Current Utah law prof Alex Skibine and Melanie Beth Olivero published a scathing critique of the Supreme Court’s decision in Oliphant v. Suquamish Indian Tribe in the American Indian Journal:
American Indian Journal article
Of particular note is the prediction that non-Indian crime would go unpunished.
Alexander Tallchief Skinine has posted “Using the New Equal Protection to Challenge Federal Control Over Tribal Lands” on SSRN.
Here is the abstract:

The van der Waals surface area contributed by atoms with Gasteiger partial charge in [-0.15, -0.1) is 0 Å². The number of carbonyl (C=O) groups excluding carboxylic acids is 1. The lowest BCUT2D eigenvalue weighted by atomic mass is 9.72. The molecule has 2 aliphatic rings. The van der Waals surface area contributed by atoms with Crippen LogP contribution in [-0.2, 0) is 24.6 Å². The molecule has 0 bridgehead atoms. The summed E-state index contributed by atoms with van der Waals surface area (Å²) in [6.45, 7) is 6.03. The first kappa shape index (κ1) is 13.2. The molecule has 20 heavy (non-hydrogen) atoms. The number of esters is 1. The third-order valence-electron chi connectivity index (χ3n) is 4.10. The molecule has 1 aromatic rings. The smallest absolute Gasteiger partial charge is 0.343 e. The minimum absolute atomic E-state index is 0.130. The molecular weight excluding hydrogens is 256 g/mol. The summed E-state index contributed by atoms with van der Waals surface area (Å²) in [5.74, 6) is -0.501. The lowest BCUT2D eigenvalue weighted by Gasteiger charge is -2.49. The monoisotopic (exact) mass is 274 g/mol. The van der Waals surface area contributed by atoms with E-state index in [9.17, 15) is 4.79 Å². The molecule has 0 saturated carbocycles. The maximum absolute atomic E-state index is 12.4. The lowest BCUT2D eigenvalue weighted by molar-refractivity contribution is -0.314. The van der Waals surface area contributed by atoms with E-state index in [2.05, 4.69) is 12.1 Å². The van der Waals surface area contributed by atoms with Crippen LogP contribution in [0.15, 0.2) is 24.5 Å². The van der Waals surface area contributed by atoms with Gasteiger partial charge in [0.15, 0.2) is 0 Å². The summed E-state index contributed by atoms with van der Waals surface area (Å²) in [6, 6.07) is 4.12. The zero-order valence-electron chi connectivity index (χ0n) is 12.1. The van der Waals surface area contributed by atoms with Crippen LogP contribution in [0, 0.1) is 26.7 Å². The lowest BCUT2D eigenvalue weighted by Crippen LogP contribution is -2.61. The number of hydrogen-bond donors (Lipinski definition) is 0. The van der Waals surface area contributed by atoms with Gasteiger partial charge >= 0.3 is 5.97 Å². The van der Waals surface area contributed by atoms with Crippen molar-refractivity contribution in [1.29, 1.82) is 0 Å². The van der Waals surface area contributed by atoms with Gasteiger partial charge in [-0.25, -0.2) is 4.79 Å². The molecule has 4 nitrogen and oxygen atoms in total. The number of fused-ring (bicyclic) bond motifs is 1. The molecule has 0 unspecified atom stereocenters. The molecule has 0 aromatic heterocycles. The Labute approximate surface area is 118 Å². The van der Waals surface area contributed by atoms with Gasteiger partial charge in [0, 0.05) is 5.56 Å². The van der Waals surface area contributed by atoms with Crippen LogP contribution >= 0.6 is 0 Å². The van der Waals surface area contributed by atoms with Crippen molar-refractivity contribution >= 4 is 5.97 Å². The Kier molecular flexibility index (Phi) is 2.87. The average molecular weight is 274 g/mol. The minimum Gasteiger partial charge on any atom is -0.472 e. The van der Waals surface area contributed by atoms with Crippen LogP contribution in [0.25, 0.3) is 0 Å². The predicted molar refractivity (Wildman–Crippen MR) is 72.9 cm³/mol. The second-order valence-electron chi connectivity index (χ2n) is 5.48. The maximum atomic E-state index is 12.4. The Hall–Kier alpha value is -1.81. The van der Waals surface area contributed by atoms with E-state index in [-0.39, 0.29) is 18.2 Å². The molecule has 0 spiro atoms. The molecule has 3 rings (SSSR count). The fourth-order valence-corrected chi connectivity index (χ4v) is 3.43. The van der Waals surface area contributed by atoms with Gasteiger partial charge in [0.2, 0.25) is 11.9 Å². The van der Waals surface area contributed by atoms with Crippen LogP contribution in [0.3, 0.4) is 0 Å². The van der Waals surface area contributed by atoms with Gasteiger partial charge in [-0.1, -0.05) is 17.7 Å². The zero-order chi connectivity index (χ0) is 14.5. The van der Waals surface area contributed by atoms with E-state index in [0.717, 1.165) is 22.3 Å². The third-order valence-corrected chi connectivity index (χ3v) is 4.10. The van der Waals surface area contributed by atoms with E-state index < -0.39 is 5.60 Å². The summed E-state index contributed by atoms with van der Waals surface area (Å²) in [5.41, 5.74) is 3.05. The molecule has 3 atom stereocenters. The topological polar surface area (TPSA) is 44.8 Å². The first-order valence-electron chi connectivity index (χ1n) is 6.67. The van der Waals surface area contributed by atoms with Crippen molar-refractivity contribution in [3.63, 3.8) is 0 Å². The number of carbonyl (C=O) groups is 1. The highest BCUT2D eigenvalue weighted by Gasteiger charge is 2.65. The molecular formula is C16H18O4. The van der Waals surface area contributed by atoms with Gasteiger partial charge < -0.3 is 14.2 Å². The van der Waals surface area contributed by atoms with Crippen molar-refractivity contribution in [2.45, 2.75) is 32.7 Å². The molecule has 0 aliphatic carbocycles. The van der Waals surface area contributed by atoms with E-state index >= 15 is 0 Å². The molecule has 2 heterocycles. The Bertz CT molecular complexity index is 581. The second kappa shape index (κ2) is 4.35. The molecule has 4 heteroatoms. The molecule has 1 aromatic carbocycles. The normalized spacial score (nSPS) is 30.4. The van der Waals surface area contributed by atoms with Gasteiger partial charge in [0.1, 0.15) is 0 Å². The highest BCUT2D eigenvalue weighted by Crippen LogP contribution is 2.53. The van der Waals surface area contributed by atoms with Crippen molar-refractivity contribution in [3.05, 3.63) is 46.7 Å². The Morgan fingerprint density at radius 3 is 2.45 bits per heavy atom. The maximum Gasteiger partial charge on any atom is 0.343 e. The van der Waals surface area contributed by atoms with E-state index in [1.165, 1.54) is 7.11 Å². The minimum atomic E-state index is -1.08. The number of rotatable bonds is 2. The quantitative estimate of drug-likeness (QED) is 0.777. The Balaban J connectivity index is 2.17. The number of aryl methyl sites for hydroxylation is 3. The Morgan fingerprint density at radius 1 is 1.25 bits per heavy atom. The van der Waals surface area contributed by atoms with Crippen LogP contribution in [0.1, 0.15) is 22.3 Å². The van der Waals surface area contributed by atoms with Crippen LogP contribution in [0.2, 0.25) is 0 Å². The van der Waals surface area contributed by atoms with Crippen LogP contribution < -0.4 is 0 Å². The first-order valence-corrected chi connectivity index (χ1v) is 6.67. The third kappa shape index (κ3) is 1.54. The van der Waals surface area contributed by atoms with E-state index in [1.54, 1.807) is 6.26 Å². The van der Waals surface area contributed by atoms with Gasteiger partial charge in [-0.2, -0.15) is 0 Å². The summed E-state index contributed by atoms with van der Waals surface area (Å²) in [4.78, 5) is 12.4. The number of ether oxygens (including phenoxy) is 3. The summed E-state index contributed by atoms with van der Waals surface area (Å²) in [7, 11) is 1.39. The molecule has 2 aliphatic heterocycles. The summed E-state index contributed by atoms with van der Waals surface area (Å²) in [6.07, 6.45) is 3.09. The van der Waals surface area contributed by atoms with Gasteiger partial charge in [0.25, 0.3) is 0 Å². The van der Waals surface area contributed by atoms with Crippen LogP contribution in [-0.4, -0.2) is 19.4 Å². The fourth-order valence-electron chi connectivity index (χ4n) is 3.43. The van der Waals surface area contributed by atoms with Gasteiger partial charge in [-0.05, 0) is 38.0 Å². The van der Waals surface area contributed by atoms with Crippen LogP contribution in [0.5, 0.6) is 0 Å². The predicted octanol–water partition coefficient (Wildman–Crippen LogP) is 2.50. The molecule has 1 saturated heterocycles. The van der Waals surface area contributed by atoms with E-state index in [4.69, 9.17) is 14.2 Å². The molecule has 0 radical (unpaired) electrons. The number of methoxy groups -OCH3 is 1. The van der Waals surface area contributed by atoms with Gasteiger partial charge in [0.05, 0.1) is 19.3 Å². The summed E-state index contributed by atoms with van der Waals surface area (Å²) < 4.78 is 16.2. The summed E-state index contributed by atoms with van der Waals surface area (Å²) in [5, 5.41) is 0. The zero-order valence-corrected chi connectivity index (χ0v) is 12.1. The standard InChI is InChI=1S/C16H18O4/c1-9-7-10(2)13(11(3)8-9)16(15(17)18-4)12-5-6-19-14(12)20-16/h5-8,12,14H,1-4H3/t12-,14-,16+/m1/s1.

There are today over 55 million acres of land owned by Indian tribes or their members that the Federal government claims are held in trust by the United States for the benefit of these tribes or members. Throughout history, purporting to act as a trustee for the Indians, Congress has enacted laws severely restricting the ability of Indians to make management decisions with respect to these lands. Many of these laws, for instance impose federal approval requirements before these tribally-owned lands can be leased, sold, or otherwise encumbered. This Article calls into question the power of the federal government to impose such restrictions and argues that these laws constitute a denial of equal protection under the Due Process Clause Fifth Amendment. Since 1974, laws made specifically applicable to Indians because of their status as Indians have been held not to involve racial classifications but political ones because these laws do not affect all “Indians” but only those Indians that are also members of Indian tribes. While this holding has been welcomed by tribes when fighting to uphold laws benefitting Indians, it has also impaired their ability to make effective equal protection arguments against laws detrimental to them. The prevailing view is that in order to mount a successful equal protection challenge, Indians would have to show that such laws are not rationally tied to Congress’ unique trust obligations towards Indians. Others take the position that regular rational basis review would be applicable to such equal protection challenges. This Article disagrees with both positions and argues that the new Supreme Court Equal Protection jurisprudence as reflected in cases such as United States v. Windsor (2013) can be successfully used by Indian tribes to attack those laws imposing, only on them, federal approval requirements before such lands can be leased or otherwise encumbered. Under such new jurisprudence a law can be set aside under equal protection either if it was based on unconstitutional animus towards a vulnerable minority or if it did not pass a somewhat more intensive level of review than rational basis. What some scholars have called “rational basis with bite.”